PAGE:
Some Early Failed Attempts to Stop U.S. Online Poker. The U.S. Attempts To Ban Online Poker, and Fails.
When online poker and online gambling first started really catching on, in the late 1990’s and the early 2000’s, the American government was really eager to look to try to shut down these offshore poker and gambling sites from offering play to U.S. residents, but things didn’t quite go as well as they planned.
It really was no big secret that there was not any federal law prohibiting anyone from playing at online poker sites, and Congress did try to get a law passed making this illegal, back in 1999, with the Internet Gambling Prohibition Act of 1999.
Even if this was passed though, there’s no real way to catch Americans placing bets online, and the companies who are assisting this would be outside the reach of U.S. law, so this law would really only serve to bolster the propaganda machine.
The bill ended up being defeated though, and all these years later, there still is no federal law against online poker, and even the UIGEA only makes it a crime for financial institutions to process transactions related to gambling that is against the law, and doesn’t make gambling itself illegal. There still isn’t a federal law that does that.
This forced the government back to trying to convince people that the Wire Act made online poker illegal, in spite of it being solely addressed to sports betting. Since then, they have admitted that, but still try to make you believe online poker is illegal under federal law, although they don’t mention any law anymore, because there aren’t any that apply.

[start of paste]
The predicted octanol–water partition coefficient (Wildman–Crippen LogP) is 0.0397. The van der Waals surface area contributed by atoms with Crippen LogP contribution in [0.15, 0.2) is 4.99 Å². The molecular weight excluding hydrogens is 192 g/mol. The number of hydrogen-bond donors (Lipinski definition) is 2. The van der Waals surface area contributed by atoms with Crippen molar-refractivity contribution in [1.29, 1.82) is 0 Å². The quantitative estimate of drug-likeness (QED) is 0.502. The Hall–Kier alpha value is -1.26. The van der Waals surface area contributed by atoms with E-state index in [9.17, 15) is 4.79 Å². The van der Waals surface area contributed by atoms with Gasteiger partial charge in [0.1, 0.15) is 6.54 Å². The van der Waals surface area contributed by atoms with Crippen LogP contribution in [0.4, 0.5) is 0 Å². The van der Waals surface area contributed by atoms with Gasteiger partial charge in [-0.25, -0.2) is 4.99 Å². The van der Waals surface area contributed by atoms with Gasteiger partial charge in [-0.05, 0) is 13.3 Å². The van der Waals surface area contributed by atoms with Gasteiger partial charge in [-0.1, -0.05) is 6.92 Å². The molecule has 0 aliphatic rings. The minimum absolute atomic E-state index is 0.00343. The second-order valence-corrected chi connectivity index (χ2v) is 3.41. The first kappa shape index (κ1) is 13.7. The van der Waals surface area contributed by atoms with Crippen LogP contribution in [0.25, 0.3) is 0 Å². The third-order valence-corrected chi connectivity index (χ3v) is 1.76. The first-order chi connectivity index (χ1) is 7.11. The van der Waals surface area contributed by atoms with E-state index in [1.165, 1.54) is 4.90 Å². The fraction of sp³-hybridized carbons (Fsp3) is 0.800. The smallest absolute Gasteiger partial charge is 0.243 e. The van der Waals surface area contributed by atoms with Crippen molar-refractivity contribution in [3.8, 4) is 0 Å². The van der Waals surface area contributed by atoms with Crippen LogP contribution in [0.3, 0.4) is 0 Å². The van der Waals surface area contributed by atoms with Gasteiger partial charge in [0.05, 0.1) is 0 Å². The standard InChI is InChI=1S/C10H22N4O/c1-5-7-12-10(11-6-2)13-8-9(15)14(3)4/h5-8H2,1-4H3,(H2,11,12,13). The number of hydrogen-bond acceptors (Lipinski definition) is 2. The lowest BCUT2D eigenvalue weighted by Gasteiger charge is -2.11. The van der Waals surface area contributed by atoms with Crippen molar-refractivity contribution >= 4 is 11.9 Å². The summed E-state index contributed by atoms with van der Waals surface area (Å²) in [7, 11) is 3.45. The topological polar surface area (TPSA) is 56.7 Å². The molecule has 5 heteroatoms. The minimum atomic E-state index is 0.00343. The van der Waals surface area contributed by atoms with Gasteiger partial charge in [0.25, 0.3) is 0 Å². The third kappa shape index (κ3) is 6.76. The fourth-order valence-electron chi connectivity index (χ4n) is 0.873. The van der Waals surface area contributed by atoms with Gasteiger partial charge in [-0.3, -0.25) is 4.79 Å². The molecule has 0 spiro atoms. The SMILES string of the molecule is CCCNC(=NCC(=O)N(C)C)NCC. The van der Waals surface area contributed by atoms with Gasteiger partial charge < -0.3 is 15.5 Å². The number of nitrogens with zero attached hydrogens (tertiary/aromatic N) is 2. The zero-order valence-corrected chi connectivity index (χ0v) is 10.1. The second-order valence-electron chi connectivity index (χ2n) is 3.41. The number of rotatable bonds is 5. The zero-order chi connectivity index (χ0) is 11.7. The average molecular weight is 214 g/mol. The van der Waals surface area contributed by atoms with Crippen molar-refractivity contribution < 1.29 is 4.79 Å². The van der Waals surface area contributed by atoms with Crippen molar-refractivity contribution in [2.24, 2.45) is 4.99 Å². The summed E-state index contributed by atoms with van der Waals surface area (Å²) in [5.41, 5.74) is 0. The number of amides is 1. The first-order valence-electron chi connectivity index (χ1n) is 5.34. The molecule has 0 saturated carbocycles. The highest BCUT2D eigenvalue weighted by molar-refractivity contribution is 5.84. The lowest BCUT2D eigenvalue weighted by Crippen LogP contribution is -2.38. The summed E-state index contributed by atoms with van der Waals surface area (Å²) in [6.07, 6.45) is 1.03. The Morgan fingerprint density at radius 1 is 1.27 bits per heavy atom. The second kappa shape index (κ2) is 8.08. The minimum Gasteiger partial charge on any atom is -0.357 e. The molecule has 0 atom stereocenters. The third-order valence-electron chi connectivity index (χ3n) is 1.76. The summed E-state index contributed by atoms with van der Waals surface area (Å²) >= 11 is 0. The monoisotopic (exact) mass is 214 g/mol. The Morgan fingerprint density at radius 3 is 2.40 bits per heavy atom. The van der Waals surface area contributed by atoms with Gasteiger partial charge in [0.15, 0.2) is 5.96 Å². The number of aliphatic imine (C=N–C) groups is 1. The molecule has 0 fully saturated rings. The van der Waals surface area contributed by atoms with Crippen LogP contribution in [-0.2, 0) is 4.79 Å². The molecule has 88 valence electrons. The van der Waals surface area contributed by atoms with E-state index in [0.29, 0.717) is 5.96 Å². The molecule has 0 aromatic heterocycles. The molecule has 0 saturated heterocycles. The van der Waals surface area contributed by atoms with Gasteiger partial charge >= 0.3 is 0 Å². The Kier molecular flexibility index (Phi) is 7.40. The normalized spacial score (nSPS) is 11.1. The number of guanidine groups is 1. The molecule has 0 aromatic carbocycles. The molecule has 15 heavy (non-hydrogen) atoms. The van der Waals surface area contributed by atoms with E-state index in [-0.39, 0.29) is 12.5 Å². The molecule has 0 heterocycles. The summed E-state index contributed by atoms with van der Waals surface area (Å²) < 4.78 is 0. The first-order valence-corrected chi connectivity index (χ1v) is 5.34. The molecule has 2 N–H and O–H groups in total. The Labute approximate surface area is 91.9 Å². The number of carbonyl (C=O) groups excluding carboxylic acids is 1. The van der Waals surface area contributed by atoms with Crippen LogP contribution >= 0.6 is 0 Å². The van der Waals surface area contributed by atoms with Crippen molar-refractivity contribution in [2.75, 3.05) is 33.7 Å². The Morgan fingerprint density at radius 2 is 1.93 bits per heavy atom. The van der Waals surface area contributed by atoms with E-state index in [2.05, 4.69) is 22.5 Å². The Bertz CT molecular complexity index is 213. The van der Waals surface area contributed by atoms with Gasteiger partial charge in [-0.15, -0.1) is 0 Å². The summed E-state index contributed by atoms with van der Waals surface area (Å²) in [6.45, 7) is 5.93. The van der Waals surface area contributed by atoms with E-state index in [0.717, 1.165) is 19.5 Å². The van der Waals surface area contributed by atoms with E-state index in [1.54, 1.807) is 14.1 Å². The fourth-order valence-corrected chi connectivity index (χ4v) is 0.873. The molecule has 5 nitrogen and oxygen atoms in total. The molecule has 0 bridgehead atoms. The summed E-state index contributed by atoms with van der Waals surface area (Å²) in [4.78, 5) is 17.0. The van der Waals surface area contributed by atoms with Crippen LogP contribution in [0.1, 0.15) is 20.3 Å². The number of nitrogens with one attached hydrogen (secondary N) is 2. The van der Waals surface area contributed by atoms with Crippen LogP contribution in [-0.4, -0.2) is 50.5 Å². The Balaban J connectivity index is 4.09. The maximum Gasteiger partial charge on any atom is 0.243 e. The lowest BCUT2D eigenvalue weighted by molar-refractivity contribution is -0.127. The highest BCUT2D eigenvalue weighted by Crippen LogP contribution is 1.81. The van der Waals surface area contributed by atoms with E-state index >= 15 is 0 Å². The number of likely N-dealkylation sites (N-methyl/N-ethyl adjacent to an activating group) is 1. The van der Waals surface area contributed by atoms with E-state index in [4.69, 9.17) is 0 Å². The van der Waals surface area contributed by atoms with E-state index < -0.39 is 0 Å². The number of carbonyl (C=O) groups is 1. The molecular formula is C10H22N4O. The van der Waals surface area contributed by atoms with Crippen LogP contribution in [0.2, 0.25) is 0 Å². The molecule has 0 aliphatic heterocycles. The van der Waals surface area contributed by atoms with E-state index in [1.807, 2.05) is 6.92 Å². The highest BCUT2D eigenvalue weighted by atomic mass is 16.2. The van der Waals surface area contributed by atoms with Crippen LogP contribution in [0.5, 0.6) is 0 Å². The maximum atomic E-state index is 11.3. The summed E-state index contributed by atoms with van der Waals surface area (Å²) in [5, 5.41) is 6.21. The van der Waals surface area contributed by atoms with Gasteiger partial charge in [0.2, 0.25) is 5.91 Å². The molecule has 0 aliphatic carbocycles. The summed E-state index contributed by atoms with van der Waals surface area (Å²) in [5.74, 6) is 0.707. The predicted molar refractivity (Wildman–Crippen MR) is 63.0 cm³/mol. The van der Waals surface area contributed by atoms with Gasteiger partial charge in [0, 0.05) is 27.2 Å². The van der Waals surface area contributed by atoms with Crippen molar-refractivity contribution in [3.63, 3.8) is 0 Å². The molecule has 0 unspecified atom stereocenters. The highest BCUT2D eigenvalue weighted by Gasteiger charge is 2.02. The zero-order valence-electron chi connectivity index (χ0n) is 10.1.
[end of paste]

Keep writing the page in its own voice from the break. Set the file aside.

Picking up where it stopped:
The U.S. Takes on Antigua, and Loses
The U.S. government then turned to the World Trade Organization (WTO) to help them. They filed a claim against the small island nation of Antigua, which had legalized online gambling and where a lot of the online poker industry was based.
They claimed that the Antigua government had violated trade agreements by allowing companies there to offer online poker and gambling to U.S. residents. They expected that the WTO would rule in their favor, perhaps believing that it was illegal in the U.S. under federal law, even though there really wasn’t such a comprehensive law in effect.
The WTO, instead, ruled in favor of Antigua, and moreover, claimed that the U.S. was the one breaking the treaty by trying to interfere with Antigua’s right to make their own laws. They ruled that Antigua’s online gaming business had a lawful right to pursue players in the U.S. and elsewhere.
The United States appealed the decision, and not only lost, but the WTO ordered that the U.S. was the one that needs to change their laws, and make it legal for offshore gambling sites to offer play to their residents. The U.S. was later charged for being out of compliance with these orders, and as a final slap in the face, they were also ordered to pay compensation to Antigua.
This is all in sharp contrast to the rhetoric that U.S. officials have put out over the years, but they do not have any legal right to interfere with non U.S. based poker sites, in spite of what they may believe.
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